And if the cheating leads to divorce, you're really in trouble. Divorce has been positively correlated with higher rates of alcoholism, clinical depression and suicide. Other studies have associated divorce with increased rates of cancer, stroke, and sexually-transmitted disease. Plus divorce is financially devastating. According to one recent study on "Marriage and Divorce's Impact on Wealth," published in The Journal of Sociology, divorced people see their overall net worth drop an average of 77%.

    So why not just stay single? Because, academically speaking, a solid marriage has a host of benefits beyond just individual "happiness." There are broader social and health implications as well. According to a 2004 paper entitled "What Do Social Scientists Know About the Benefits of Marriage?" marriage is positively associated with "better outcomes for children under most circumstances," higher earnings for adult men, and "being married and being in a satisfying marriage are positively associated with health and negatively associated with mortality." In other words, a good marriage is associated with a higher income, a longer, healthier life and better-adjusted kids.

    A word of caution, though: As with any social scientific study, it's important not to confuse correlation with causation. In other words, just because married folks are healthier than single people, it doesn't mean that marriage is causing the health gains. It could just be that healthier people are more likely to be married."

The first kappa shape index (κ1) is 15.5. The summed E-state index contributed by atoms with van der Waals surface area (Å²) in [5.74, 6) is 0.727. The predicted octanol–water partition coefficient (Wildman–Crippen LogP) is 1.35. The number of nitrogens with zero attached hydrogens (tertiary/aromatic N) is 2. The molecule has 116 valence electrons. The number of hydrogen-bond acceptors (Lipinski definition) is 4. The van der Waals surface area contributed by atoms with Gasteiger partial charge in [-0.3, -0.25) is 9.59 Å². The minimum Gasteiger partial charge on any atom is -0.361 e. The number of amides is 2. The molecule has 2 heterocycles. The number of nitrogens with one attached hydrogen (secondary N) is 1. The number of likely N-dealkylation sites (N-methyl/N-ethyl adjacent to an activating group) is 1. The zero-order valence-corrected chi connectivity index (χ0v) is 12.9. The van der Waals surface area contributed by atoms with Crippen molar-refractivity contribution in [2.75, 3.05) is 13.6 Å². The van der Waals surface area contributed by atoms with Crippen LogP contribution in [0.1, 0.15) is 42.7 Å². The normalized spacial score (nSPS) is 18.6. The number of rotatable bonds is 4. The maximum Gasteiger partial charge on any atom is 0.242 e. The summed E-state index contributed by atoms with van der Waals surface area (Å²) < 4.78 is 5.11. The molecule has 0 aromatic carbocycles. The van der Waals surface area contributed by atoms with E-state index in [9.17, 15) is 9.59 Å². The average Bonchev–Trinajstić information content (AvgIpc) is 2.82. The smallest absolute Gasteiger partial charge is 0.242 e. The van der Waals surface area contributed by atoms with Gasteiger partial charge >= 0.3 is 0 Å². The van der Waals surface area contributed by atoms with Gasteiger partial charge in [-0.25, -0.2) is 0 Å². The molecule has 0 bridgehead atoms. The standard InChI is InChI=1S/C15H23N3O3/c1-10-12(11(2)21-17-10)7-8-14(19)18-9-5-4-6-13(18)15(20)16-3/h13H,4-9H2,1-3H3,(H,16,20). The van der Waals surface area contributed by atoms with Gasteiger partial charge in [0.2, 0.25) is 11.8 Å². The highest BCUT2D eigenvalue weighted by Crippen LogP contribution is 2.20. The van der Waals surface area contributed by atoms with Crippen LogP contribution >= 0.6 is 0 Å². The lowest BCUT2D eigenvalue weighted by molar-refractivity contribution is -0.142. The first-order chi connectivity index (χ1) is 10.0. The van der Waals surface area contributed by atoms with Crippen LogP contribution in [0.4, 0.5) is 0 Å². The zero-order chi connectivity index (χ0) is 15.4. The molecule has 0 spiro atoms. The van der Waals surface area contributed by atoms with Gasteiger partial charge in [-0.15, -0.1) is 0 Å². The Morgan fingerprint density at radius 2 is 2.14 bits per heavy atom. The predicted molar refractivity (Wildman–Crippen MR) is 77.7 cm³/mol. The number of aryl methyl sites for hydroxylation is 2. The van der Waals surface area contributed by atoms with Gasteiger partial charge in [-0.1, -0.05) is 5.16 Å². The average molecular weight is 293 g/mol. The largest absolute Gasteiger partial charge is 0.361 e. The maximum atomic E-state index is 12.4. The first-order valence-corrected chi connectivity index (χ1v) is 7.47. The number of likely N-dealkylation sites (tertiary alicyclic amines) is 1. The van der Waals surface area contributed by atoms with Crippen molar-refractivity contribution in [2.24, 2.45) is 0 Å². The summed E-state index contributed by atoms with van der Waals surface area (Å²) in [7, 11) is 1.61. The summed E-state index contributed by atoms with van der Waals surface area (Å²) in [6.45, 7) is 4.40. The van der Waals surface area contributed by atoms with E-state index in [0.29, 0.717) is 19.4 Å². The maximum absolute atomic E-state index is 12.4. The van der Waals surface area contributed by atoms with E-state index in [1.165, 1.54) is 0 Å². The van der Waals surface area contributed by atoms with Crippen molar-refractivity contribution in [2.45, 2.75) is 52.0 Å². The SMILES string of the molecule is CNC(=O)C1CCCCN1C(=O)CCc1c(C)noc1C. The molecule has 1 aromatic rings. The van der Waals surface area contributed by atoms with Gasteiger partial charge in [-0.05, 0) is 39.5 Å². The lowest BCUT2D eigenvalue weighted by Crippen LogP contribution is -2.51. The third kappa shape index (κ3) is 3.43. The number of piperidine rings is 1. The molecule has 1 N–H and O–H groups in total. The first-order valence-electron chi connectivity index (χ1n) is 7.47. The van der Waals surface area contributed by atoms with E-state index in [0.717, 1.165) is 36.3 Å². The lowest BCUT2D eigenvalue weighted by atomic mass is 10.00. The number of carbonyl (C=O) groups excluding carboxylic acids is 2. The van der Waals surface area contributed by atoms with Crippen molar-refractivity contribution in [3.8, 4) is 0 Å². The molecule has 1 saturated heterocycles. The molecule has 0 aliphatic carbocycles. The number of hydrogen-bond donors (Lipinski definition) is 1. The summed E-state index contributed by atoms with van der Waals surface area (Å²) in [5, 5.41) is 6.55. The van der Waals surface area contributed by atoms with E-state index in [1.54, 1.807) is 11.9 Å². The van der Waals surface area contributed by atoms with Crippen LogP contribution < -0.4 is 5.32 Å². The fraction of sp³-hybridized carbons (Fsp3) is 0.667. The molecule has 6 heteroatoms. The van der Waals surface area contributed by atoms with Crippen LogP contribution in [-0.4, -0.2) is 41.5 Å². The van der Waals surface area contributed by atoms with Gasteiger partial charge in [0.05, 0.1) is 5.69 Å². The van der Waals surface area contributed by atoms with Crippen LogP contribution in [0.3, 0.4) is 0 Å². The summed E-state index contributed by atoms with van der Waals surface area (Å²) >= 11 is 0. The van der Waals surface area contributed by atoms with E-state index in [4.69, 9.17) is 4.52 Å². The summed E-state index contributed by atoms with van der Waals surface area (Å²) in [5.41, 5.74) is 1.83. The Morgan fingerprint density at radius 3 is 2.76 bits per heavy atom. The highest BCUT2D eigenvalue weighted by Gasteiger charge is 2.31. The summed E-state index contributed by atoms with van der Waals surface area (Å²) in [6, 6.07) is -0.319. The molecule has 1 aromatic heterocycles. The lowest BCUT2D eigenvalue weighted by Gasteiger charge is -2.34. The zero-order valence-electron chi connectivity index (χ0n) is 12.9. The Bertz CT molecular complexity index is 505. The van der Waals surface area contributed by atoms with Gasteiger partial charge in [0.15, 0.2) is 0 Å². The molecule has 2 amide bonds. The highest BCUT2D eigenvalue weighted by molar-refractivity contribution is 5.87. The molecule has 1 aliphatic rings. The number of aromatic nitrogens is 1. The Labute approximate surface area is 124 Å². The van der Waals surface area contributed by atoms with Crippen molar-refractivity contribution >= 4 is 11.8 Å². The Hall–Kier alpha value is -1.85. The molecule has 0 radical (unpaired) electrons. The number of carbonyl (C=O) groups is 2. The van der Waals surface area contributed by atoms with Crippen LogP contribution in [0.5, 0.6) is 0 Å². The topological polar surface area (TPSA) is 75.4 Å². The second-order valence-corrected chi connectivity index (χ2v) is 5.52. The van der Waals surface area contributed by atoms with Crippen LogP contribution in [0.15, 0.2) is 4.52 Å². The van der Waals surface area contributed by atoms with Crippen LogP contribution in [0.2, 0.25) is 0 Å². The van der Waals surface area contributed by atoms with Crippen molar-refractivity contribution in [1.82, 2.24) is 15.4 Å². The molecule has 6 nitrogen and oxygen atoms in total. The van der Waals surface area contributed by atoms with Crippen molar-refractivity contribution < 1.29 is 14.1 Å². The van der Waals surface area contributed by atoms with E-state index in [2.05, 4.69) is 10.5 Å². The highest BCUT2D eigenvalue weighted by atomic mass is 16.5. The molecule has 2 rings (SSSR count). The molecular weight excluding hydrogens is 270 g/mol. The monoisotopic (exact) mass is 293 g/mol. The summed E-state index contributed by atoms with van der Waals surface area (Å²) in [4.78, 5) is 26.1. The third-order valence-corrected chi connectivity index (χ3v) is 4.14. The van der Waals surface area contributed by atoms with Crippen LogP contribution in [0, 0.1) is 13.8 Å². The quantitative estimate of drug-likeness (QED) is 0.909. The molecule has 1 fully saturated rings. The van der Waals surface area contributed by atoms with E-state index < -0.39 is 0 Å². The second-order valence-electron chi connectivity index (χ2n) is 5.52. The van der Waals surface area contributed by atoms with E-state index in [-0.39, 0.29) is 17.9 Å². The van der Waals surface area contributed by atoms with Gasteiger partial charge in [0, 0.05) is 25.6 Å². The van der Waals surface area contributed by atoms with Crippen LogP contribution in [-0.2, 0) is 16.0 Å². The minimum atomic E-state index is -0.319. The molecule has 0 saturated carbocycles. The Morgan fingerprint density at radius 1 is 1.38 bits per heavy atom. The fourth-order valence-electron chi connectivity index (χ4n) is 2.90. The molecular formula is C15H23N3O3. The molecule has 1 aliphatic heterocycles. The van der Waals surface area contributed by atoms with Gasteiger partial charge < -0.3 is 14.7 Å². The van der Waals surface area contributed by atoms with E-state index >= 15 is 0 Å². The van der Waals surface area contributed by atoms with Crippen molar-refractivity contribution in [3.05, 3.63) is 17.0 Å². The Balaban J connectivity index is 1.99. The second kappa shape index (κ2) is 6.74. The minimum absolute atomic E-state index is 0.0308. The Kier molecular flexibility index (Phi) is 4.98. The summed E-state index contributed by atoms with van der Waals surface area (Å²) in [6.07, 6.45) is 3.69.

What do you think?
  2. I think that about 50% of marriages will get a divorce and that whether the woman has a career is not a significant factor! I think the most significant factor is the communication between the couple and the willingness of them to cooperate together. Then, there is the fact that some people don't want to have children, some people want to have children right away...

    If the article is telling a person to marry someone to stay at home, it belittles women who want to develop professionally. Women have the RIGHT to choose whatever they want to do. It is not the men's choice.Also, I wanted to point out that "men who change diapers, change the world". If you have a husband who tells you to clean, raise kids, and be his slave, what message do you think that is sending kids?! Seriously. That article is horrible and demeaning. It is not about what rationalization you use, because hey, you can use whatever logic argument you want, and the logic doesn't have to make sense.